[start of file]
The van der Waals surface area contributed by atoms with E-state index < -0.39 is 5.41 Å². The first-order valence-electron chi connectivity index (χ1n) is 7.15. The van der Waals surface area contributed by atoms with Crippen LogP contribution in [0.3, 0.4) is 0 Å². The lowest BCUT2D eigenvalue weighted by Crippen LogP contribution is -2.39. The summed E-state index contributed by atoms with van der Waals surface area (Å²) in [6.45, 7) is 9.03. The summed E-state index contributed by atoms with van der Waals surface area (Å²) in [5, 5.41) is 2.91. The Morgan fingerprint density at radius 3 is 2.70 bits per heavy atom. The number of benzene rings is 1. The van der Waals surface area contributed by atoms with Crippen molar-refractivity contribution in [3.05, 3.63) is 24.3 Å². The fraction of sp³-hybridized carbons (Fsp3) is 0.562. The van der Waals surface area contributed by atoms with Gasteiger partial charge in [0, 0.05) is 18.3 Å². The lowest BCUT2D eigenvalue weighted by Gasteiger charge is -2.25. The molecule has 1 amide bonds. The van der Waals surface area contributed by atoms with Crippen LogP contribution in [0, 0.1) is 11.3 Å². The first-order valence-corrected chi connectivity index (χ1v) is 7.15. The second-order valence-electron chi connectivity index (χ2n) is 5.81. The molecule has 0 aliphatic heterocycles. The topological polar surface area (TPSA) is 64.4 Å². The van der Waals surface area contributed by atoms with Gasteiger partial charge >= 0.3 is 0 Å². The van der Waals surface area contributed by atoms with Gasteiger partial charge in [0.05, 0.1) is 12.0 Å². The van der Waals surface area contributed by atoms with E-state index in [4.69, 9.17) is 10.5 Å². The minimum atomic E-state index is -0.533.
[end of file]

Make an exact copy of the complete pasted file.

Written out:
The van der Waals surface area contributed by atoms with E-state index < -0.39 is 5.41 Å². The first-order valence-electron chi connectivity index (χ1n) is 7.15. The van der Waals surface area contributed by atoms with Crippen LogP contribution in [0.3, 0.4) is 0 Å². The lowest BCUT2D eigenvalue weighted by Crippen LogP contribution is -2.39. The summed E-state index contributed by atoms with van der Waals surface area (Å²) in [6.45, 7) is 9.03. The summed E-state index contributed by atoms with van der Waals surface area (Å²) in [5, 5.41) is 2.91. The Morgan fingerprint density at radius 3 is 2.70 bits per heavy atom. The number of benzene rings is 1. The van der Waals surface area contributed by atoms with Crippen molar-refractivity contribution in [3.05, 3.63) is 24.3 Å². The fraction of sp³-hybridized carbons (Fsp3) is 0.562. The van der Waals surface area contributed by atoms with Gasteiger partial charge in [0, 0.05) is 18.3 Å². The lowest BCUT2D eigenvalue weighted by Gasteiger charge is -2.25. The molecule has 1 amide bonds. The van der Waals surface area contributed by atoms with Crippen LogP contribution in [0, 0.1) is 11.3 Å². The first-order valence-corrected chi connectivity index (χ1v) is 7.15. The second-order valence-electron chi connectivity index (χ2n) is 5.81. The molecule has 0 aliphatic heterocycles. The topological polar surface area (TPSA) is 64.4 Å². The van der Waals surface area contributed by atoms with Gasteiger partial charge >= 0.3 is 0 Å². The van der Waals surface area contributed by atoms with Gasteiger partial charge in [0.05, 0.1) is 12.0 Å². The van der Waals surface area contributed by atoms with E-state index in [4.69, 9.17) is 10.5 Å². The minimum atomic E-state index is -0.533.